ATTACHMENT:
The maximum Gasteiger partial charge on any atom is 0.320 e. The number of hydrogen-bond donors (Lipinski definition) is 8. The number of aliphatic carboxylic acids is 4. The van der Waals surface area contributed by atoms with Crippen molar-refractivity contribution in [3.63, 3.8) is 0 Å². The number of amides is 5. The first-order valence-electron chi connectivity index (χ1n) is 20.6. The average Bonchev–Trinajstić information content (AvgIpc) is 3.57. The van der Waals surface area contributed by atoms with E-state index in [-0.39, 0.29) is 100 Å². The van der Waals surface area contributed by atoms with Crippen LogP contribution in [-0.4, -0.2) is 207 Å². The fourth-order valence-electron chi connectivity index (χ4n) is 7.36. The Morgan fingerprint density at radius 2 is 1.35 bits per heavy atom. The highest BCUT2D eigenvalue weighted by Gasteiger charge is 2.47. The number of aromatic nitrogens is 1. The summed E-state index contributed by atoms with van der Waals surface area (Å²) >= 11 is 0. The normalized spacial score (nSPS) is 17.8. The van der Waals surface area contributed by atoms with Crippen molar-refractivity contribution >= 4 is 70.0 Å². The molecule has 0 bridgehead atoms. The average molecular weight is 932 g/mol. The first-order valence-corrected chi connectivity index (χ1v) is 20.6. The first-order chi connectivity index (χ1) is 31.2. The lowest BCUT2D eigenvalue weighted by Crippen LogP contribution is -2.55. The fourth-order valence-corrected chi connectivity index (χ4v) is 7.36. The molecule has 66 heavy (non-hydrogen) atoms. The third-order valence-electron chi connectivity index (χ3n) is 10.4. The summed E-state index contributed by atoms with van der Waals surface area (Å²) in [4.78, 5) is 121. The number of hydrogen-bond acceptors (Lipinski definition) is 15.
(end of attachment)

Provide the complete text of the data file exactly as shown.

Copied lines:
The maximum Gasteiger partial charge on any atom is 0.320 e. The number of hydrogen-bond donors (Lipinski definition) is 8. The number of aliphatic carboxylic acids is 4. The van der Waals surface area contributed by atoms with Crippen molar-refractivity contribution in [3.63, 3.8) is 0 Å². The number of amides is 5. The first-order valence-electron chi connectivity index (χ1n) is 20.6. The average Bonchev–Trinajstić information content (AvgIpc) is 3.57. The van der Waals surface area contributed by atoms with E-state index in [-0.39, 0.29) is 100 Å². The van der Waals surface area contributed by atoms with Crippen LogP contribution in [-0.4, -0.2) is 207 Å². The fourth-order valence-electron chi connectivity index (χ4n) is 7.36. The Morgan fingerprint density at radius 2 is 1.35 bits per heavy atom. The highest BCUT2D eigenvalue weighted by Gasteiger charge is 2.47. The number of aromatic nitrogens is 1. The summed E-state index contributed by atoms with van der Waals surface area (Å²) >= 11 is 0. The normalized spacial score (nSPS) is 17.8. The van der Waals surface area contributed by atoms with Crippen molar-refractivity contribution >= 4 is 70.0 Å². The molecule has 0 bridgehead atoms. The average molecular weight is 932 g/mol. The first-order valence-corrected chi connectivity index (χ1v) is 20.6. The first-order chi connectivity index (χ1) is 31.2. The lowest BCUT2D eigenvalue weighted by Crippen LogP contribution is -2.55. The fourth-order valence-corrected chi connectivity index (χ4v) is 7.36. The molecule has 66 heavy (non-hydrogen) atoms. The third-order valence-electron chi connectivity index (χ3n) is 10.4. The summed E-state index contributed by atoms with van der Waals surface area (Å²) in [4.78, 5) is 121. The number of hydrogen-bond acceptors (Lipinski definition) is 15.